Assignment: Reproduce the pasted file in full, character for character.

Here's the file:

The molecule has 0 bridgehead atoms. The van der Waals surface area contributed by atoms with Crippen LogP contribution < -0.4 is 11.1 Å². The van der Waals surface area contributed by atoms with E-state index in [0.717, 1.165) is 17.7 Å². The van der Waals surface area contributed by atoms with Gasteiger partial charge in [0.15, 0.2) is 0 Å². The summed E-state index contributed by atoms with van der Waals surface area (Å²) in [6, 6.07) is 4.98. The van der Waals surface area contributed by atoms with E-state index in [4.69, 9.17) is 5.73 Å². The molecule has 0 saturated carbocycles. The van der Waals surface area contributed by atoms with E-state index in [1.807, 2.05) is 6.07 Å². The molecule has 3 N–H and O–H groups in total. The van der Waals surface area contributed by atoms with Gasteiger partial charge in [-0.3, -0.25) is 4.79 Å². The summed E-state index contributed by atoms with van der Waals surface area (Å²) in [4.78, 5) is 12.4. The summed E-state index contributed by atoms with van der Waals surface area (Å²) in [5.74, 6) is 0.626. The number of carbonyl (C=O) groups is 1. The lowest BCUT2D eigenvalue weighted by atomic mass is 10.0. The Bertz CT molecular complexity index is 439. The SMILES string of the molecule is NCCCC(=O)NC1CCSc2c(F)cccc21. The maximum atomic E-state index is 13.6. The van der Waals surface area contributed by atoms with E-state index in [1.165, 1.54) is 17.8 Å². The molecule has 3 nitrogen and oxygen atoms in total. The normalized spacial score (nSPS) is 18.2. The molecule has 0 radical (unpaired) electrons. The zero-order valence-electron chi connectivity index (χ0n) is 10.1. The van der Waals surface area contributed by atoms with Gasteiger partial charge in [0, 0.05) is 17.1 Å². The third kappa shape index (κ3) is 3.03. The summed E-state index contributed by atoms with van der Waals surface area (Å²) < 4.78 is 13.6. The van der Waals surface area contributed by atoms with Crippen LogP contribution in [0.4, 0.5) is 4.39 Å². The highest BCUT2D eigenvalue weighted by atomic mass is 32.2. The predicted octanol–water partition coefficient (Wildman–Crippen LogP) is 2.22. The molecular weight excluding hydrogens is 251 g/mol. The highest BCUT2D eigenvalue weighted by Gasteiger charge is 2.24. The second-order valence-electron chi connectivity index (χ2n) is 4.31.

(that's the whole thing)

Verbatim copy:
The molecule has 0 bridgehead atoms. The van der Waals surface area contributed by atoms with Crippen LogP contribution < -0.4 is 11.1 Å². The van der Waals surface area contributed by atoms with E-state index in [0.717, 1.165) is 17.7 Å². The van der Waals surface area contributed by atoms with Gasteiger partial charge in [0.15, 0.2) is 0 Å². The summed E-state index contributed by atoms with van der Waals surface area (Å²) in [6, 6.07) is 4.98. The van der Waals surface area contributed by atoms with E-state index in [4.69, 9.17) is 5.73 Å². The molecule has 0 saturated carbocycles. The van der Waals surface area contributed by atoms with E-state index in [1.807, 2.05) is 6.07 Å². The molecule has 3 N–H and O–H groups in total. The van der Waals surface area contributed by atoms with Gasteiger partial charge in [-0.3, -0.25) is 4.79 Å². The summed E-state index contributed by atoms with van der Waals surface area (Å²) in [4.78, 5) is 12.4. The summed E-state index contributed by atoms with van der Waals surface area (Å²) in [5.74, 6) is 0.626. The number of carbonyl (C=O) groups is 1. The lowest BCUT2D eigenvalue weighted by atomic mass is 10.0. The Bertz CT molecular complexity index is 439. The SMILES string of the molecule is NCCCC(=O)NC1CCSc2c(F)cccc21. The maximum atomic E-state index is 13.6. The van der Waals surface area contributed by atoms with E-state index in [1.165, 1.54) is 17.8 Å². The molecule has 3 nitrogen and oxygen atoms in total. The normalized spacial score (nSPS) is 18.2. The molecule has 0 radical (unpaired) electrons. The zero-order valence-electron chi connectivity index (χ0n) is 10.1. The van der Waals surface area contributed by atoms with Gasteiger partial charge in [0, 0.05) is 17.1 Å². The third kappa shape index (κ3) is 3.03. The summed E-state index contributed by atoms with van der Waals surface area (Å²) < 4.78 is 13.6. The van der Waals surface area contributed by atoms with Crippen LogP contribution in [0.4, 0.5) is 4.39 Å². The highest BCUT2D eigenvalue weighted by atomic mass is 32.2. The predicted octanol–water partition coefficient (Wildman–Crippen LogP) is 2.22. The molecular weight excluding hydrogens is 251 g/mol. The highest BCUT2D eigenvalue weighted by Gasteiger charge is 2.24. The second-order valence-electron chi connectivity index (χ2n) is 4.31.